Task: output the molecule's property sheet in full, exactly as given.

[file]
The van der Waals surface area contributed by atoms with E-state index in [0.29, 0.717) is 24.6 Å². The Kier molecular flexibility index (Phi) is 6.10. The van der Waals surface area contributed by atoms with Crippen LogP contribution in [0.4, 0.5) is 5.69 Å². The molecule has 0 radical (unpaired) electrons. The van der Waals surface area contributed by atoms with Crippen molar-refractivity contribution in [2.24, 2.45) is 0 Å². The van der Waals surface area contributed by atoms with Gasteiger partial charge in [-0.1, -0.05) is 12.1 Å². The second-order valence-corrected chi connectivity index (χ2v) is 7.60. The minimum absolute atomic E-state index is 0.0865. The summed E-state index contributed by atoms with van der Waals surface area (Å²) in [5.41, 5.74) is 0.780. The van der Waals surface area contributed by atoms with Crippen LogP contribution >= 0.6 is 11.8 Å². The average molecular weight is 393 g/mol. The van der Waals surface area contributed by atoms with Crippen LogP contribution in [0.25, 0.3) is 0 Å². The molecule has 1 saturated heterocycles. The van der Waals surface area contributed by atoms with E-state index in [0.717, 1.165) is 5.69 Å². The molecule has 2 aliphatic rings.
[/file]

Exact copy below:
The van der Waals surface area contributed by atoms with E-state index in [0.29, 0.717) is 24.6 Å². The Kier molecular flexibility index (Phi) is 6.10. The van der Waals surface area contributed by atoms with Crippen LogP contribution in [0.4, 0.5) is 5.69 Å². The molecule has 0 radical (unpaired) electrons. The van der Waals surface area contributed by atoms with Crippen molar-refractivity contribution in [2.24, 2.45) is 0 Å². The van der Waals surface area contributed by atoms with Gasteiger partial charge in [-0.1, -0.05) is 12.1 Å². The second-order valence-corrected chi connectivity index (χ2v) is 7.60. The minimum absolute atomic E-state index is 0.0865. The summed E-state index contributed by atoms with van der Waals surface area (Å²) in [5.41, 5.74) is 0.780. The van der Waals surface area contributed by atoms with Crippen LogP contribution >= 0.6 is 11.8 Å². The average molecular weight is 393 g/mol. The van der Waals surface area contributed by atoms with Crippen LogP contribution in [0.25, 0.3) is 0 Å². The molecule has 1 saturated heterocycles. The van der Waals surface area contributed by atoms with E-state index in [0.717, 1.165) is 5.69 Å². The molecule has 2 aliphatic rings.